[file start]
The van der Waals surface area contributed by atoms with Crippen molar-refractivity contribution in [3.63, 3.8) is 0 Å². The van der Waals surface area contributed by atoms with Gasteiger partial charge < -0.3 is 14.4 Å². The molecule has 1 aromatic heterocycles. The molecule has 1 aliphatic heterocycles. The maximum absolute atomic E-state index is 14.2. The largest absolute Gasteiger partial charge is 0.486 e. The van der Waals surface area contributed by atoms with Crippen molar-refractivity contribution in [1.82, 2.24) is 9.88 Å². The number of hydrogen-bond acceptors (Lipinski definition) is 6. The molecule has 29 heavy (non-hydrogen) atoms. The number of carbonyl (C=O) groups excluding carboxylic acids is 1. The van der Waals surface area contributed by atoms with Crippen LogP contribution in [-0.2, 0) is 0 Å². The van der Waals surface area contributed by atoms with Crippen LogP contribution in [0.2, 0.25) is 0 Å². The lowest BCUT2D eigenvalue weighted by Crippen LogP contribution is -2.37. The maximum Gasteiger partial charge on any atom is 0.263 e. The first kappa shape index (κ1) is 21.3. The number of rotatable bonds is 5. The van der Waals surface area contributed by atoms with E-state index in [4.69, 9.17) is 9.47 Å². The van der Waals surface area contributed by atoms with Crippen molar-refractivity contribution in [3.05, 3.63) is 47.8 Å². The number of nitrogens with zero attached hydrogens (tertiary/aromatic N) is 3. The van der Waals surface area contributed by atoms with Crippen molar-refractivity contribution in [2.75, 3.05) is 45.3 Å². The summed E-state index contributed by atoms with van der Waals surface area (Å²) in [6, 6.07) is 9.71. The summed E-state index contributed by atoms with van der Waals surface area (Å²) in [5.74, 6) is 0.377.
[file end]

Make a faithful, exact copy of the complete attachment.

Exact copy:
The van der Waals surface area contributed by atoms with Crippen molar-refractivity contribution in [3.63, 3.8) is 0 Å². The van der Waals surface area contributed by atoms with Gasteiger partial charge < -0.3 is 14.4 Å². The molecule has 1 aromatic heterocycles. The molecule has 1 aliphatic heterocycles. The maximum absolute atomic E-state index is 14.2. The largest absolute Gasteiger partial charge is 0.486 e. The van der Waals surface area contributed by atoms with Crippen molar-refractivity contribution in [1.82, 2.24) is 9.88 Å². The number of hydrogen-bond acceptors (Lipinski definition) is 6. The molecule has 29 heavy (non-hydrogen) atoms. The number of carbonyl (C=O) groups excluding carboxylic acids is 1. The van der Waals surface area contributed by atoms with Crippen LogP contribution in [-0.2, 0) is 0 Å². The van der Waals surface area contributed by atoms with Crippen LogP contribution in [0.2, 0.25) is 0 Å². The lowest BCUT2D eigenvalue weighted by Crippen LogP contribution is -2.37. The maximum Gasteiger partial charge on any atom is 0.263 e. The first kappa shape index (κ1) is 21.3. The number of rotatable bonds is 5. The van der Waals surface area contributed by atoms with E-state index in [4.69, 9.17) is 9.47 Å². The van der Waals surface area contributed by atoms with Crippen molar-refractivity contribution in [3.05, 3.63) is 47.8 Å². The number of nitrogens with zero attached hydrogens (tertiary/aromatic N) is 3. The van der Waals surface area contributed by atoms with Crippen molar-refractivity contribution in [2.75, 3.05) is 45.3 Å². The summed E-state index contributed by atoms with van der Waals surface area (Å²) in [6, 6.07) is 9.71. The summed E-state index contributed by atoms with van der Waals surface area (Å²) in [5.74, 6) is 0.377.